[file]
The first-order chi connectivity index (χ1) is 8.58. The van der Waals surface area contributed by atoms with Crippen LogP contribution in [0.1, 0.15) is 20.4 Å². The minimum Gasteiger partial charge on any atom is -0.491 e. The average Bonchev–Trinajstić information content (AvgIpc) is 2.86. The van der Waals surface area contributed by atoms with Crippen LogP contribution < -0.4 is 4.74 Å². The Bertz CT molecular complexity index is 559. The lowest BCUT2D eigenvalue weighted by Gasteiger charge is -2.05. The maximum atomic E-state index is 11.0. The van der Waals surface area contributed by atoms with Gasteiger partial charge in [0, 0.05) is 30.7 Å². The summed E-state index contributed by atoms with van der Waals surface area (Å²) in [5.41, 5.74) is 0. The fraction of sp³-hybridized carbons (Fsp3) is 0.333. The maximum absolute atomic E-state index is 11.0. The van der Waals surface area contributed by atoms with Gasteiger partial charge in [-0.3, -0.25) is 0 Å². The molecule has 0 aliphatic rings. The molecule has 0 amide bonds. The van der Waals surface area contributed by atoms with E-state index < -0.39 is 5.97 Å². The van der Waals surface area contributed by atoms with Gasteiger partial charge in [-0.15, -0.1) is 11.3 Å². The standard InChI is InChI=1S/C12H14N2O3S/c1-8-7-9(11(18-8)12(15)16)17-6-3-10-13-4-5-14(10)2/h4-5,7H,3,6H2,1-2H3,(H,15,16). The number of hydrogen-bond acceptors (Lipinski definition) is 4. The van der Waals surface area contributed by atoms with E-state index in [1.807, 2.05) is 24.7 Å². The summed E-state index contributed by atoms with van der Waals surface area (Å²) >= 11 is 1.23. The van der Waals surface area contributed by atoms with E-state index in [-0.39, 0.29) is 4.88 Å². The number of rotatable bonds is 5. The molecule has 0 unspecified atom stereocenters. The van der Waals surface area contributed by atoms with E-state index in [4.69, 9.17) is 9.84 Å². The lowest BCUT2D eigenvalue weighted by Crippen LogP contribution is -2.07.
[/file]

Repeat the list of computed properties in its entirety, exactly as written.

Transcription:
The first-order chi connectivity index (χ1) is 8.58. The van der Waals surface area contributed by atoms with Crippen LogP contribution in [0.1, 0.15) is 20.4 Å². The minimum Gasteiger partial charge on any atom is -0.491 e. The average Bonchev–Trinajstić information content (AvgIpc) is 2.86. The van der Waals surface area contributed by atoms with Crippen LogP contribution < -0.4 is 4.74 Å². The Bertz CT molecular complexity index is 559. The lowest BCUT2D eigenvalue weighted by Gasteiger charge is -2.05. The maximum atomic E-state index is 11.0. The van der Waals surface area contributed by atoms with Gasteiger partial charge in [0, 0.05) is 30.7 Å². The summed E-state index contributed by atoms with van der Waals surface area (Å²) in [5.41, 5.74) is 0. The fraction of sp³-hybridized carbons (Fsp3) is 0.333. The maximum absolute atomic E-state index is 11.0. The van der Waals surface area contributed by atoms with Gasteiger partial charge in [-0.3, -0.25) is 0 Å². The molecule has 0 aliphatic rings. The molecule has 0 amide bonds. The van der Waals surface area contributed by atoms with E-state index < -0.39 is 5.97 Å². The van der Waals surface area contributed by atoms with Gasteiger partial charge in [-0.15, -0.1) is 11.3 Å². The standard InChI is InChI=1S/C12H14N2O3S/c1-8-7-9(11(18-8)12(15)16)17-6-3-10-13-4-5-14(10)2/h4-5,7H,3,6H2,1-2H3,(H,15,16). The number of hydrogen-bond acceptors (Lipinski definition) is 4. The van der Waals surface area contributed by atoms with E-state index in [1.807, 2.05) is 24.7 Å². The summed E-state index contributed by atoms with van der Waals surface area (Å²) >= 11 is 1.23. The van der Waals surface area contributed by atoms with E-state index in [-0.39, 0.29) is 4.88 Å². The number of rotatable bonds is 5. The molecule has 0 unspecified atom stereocenters. The van der Waals surface area contributed by atoms with E-state index in [4.69, 9.17) is 9.84 Å². The lowest BCUT2D eigenvalue weighted by Crippen LogP contribution is -2.07.